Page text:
A $1.2 billion investment and at least 400 jobs depend on rail service being maintained in north Chatham-Kent, according to Michael Burton, director of economic development.
Burton told The Daily News Wednesday that despite some public criticism of the municipality's purchase of a 26.2 mile CSX rail corridor, including 180 acres of land, between Chatham, Dresden and Wallaceburg, it is a huge win for the municipality.
He said Chatham-Kent has gone from a $6.2 million liability to a cost of $800,000 as a result of an agreement with Canadian Pacific for the sale of the fixtures, such as rails and ties, but not the land, working out to $3.2 million.
Last year, the municipality appealed the $6.48- million net salvage value set by the Canada Transportation Agency, calling the price too high. The municipality eventually entered into a terms of settlement with CSX Transportation, with net salvage fixed at $4 million.
Burton said his department is holding talks with two Chinese companies considering locating in Chatham-Kent and said both would require rail transportation.
"It could become the most successful 26-mile stretch of railway in Canada if the two Chinese companies commit to building in Chatham-Kent,'' he said.
Both Burton and Stuart McFadden, his deputy director, said the search is on now for investors who would want to operate a rail line.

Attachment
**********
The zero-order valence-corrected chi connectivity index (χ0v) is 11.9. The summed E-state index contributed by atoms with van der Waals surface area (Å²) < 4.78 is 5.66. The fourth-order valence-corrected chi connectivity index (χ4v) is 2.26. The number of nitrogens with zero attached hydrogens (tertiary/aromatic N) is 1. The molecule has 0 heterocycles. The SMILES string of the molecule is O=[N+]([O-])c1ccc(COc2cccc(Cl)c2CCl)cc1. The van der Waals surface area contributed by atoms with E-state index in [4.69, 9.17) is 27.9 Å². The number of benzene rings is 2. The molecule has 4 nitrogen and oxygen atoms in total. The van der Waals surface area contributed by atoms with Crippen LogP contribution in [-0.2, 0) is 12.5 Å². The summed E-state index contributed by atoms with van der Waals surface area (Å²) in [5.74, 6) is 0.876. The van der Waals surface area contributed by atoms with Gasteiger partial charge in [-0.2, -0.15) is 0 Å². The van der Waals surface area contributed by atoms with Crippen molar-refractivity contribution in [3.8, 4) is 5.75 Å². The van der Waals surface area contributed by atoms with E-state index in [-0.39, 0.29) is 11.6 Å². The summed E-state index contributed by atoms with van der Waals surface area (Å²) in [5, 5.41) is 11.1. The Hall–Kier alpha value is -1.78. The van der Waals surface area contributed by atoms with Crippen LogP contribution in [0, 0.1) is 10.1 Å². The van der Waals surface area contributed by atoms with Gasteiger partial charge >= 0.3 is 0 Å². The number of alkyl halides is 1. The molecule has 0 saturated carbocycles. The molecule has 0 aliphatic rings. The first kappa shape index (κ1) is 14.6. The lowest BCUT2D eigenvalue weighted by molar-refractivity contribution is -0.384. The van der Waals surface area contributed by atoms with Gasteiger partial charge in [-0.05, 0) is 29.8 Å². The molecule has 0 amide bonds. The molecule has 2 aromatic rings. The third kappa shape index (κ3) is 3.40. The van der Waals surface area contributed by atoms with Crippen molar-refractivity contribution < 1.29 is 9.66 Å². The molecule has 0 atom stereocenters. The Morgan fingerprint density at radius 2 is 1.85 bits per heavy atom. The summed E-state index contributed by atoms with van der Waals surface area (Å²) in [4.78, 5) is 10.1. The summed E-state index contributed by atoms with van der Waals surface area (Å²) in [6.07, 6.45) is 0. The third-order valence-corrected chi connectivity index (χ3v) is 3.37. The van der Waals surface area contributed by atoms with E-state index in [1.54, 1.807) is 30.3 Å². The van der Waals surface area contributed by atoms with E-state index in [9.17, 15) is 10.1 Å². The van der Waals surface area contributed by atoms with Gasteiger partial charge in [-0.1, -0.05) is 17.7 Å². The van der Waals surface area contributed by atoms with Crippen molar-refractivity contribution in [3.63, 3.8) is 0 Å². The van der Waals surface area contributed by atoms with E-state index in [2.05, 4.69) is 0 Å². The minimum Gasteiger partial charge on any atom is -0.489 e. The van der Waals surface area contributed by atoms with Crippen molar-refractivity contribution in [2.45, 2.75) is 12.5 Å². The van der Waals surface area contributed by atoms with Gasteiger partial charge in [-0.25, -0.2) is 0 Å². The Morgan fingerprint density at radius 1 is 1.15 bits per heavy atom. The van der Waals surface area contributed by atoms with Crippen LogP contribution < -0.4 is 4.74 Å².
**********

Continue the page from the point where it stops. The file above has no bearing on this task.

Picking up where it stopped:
"If it doesn't operate, it will hinder future development in north Chatham-Kent,'' said McFadden.
He said had the proposed Shell project near Corunna become a reality in 2006, the line would have high usage today.
McFadden said six companies on the line currently require rail service and it provides market competitiveness for the agriculture sector.
He said even if the rail line moved only 1,400 cars a year it would equate to approximately 3,000 semi-truck loads on the highways.
"Without the rail line being operational it will have an effect not only on the six companies on the line but on hundreds of local farmers that use their services due to competition,'' he said.
McFadden said having a rail line as an option allows traders to sell their products to more customers which increases the price at the farm gate.
At the same time, he said if the rail doesn't operate and the tracks are lifted, the corridor has multiple uses that could create additional revenue for the municipality, including a right-of-way for cell towers, transmission lines or gas and water lines.
McFadden said Chatham-Kent currently spends about $100,000 annually for rail crossing agreements along the corridor. If rail service stops, the $100,000 would be an annual savings to the municipality.
He said the six companies currently using the line employ approximately 60 direct employees.
McFadden said if the line is to have any success it will have to be on the strength of its business base.